Crime specialists and enforcers are targeting far right religious groups, and particularly what is called “leaderless resistance” in such movements, more than foreign-based terrorists, according to U.S. News & World Report (Dec. 29/Jan. 5).
Since the Oklahoma city bombing, law enforcers have successfully attempted to open lines of communications with militia groups and other organizations with conspiracy-based views on the government. Law enforcement officials have found that only a few of the far right religious and political groups have the potential for violence (in fact, some of the militia members have been helpful in targeting potential terrorists). The “hard-core extremists” number only in the hundreds, and those that are the most well-known, such as the Christian Identity churches and the neo-Nazis have “proved susceptible to infiltration,” write David Kaplan and Mike Tharp.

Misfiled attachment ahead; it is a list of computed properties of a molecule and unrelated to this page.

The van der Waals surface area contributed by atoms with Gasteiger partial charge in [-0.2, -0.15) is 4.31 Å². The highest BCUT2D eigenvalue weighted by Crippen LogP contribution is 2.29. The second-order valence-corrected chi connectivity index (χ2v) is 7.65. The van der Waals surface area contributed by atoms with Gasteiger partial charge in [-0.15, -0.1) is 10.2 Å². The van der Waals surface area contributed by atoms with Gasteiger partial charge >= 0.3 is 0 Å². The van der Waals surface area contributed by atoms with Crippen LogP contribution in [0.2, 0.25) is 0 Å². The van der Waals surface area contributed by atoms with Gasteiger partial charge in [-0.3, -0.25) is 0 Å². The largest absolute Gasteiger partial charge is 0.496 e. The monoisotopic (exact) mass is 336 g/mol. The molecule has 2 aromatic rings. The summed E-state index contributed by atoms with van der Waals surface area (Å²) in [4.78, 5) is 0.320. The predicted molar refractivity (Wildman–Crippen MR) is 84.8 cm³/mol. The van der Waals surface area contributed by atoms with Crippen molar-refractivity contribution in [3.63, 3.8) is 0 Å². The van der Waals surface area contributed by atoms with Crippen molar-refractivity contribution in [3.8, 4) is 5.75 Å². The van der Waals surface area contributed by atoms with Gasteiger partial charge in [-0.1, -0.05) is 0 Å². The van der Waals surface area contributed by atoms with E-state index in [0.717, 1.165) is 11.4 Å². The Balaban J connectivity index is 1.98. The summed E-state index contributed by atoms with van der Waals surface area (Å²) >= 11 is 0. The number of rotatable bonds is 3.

They add that “what worries officials the most is what militants refer to as `leaderless resistance’– a strategy to avoid law enforcement by operating in small, independent cells. Of special concern are so-called Phineas Priests, fanatics who practice a violent creed of vengeance advocated by the white supremacist Christian identity movement.”
Phineas Priests struck in 1996 in Spokane, Wash. in a four month crime spree that included bank robberies and bombings at the local newspaper and Planned Parenthood offices. Another group appealing to the radical right is the Odinists, who espouse a form of Scandinavian paganism and witchcraft. Although most Odinists are not violent or dangerous, the movement continues to gain a strong following among Neo-Nazis and skinheads, who often mix in their own brand of white supremacy into such teachings.